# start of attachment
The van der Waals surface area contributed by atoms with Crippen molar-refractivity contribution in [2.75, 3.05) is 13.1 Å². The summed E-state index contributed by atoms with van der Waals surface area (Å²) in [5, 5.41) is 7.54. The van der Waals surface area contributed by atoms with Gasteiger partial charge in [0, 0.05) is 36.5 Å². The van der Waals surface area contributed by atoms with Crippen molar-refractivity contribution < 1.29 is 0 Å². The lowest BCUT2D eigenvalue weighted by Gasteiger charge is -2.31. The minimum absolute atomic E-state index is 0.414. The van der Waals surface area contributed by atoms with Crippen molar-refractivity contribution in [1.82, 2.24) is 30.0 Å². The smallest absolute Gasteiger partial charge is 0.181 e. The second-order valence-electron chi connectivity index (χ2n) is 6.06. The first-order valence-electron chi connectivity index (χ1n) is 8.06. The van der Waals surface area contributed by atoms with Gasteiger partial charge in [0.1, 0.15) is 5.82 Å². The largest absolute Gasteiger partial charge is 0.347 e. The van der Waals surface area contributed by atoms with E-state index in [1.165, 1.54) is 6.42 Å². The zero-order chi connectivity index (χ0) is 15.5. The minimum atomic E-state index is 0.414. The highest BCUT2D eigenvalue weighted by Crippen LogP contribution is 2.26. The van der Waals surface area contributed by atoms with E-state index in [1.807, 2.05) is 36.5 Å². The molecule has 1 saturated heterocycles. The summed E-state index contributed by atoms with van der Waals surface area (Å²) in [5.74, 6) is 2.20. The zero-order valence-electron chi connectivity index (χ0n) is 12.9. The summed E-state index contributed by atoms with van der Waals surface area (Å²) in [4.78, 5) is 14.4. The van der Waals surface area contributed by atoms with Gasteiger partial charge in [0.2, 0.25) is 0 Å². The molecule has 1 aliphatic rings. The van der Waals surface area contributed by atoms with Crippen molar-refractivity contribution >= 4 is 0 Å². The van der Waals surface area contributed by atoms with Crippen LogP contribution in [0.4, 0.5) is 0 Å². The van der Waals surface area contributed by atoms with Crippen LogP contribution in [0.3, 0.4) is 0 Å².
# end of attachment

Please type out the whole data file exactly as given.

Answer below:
The van der Waals surface area contributed by atoms with Crippen molar-refractivity contribution in [2.75, 3.05) is 13.1 Å². The summed E-state index contributed by atoms with van der Waals surface area (Å²) in [5, 5.41) is 7.54. The van der Waals surface area contributed by atoms with Gasteiger partial charge in [0, 0.05) is 36.5 Å². The van der Waals surface area contributed by atoms with Crippen molar-refractivity contribution < 1.29 is 0 Å². The lowest BCUT2D eigenvalue weighted by Gasteiger charge is -2.31. The minimum absolute atomic E-state index is 0.414. The van der Waals surface area contributed by atoms with Crippen molar-refractivity contribution in [1.82, 2.24) is 30.0 Å². The smallest absolute Gasteiger partial charge is 0.181 e. The second-order valence-electron chi connectivity index (χ2n) is 6.06. The first-order valence-electron chi connectivity index (χ1n) is 8.06. The van der Waals surface area contributed by atoms with Gasteiger partial charge in [0.1, 0.15) is 5.82 Å². The largest absolute Gasteiger partial charge is 0.347 e. The van der Waals surface area contributed by atoms with E-state index in [1.165, 1.54) is 6.42 Å². The zero-order chi connectivity index (χ0) is 15.5. The minimum atomic E-state index is 0.414. The highest BCUT2D eigenvalue weighted by Crippen LogP contribution is 2.26. The van der Waals surface area contributed by atoms with E-state index in [1.807, 2.05) is 36.5 Å². The molecule has 1 saturated heterocycles. The summed E-state index contributed by atoms with van der Waals surface area (Å²) in [5.74, 6) is 2.20. The zero-order valence-electron chi connectivity index (χ0n) is 12.9. The summed E-state index contributed by atoms with van der Waals surface area (Å²) in [4.78, 5) is 14.4. The van der Waals surface area contributed by atoms with Gasteiger partial charge in [0.2, 0.25) is 0 Å². The molecule has 1 aliphatic rings. The van der Waals surface area contributed by atoms with Crippen molar-refractivity contribution >= 4 is 0 Å². The van der Waals surface area contributed by atoms with Crippen LogP contribution in [0.4, 0.5) is 0 Å². The van der Waals surface area contributed by atoms with Crippen LogP contribution in [0.3, 0.4) is 0 Å².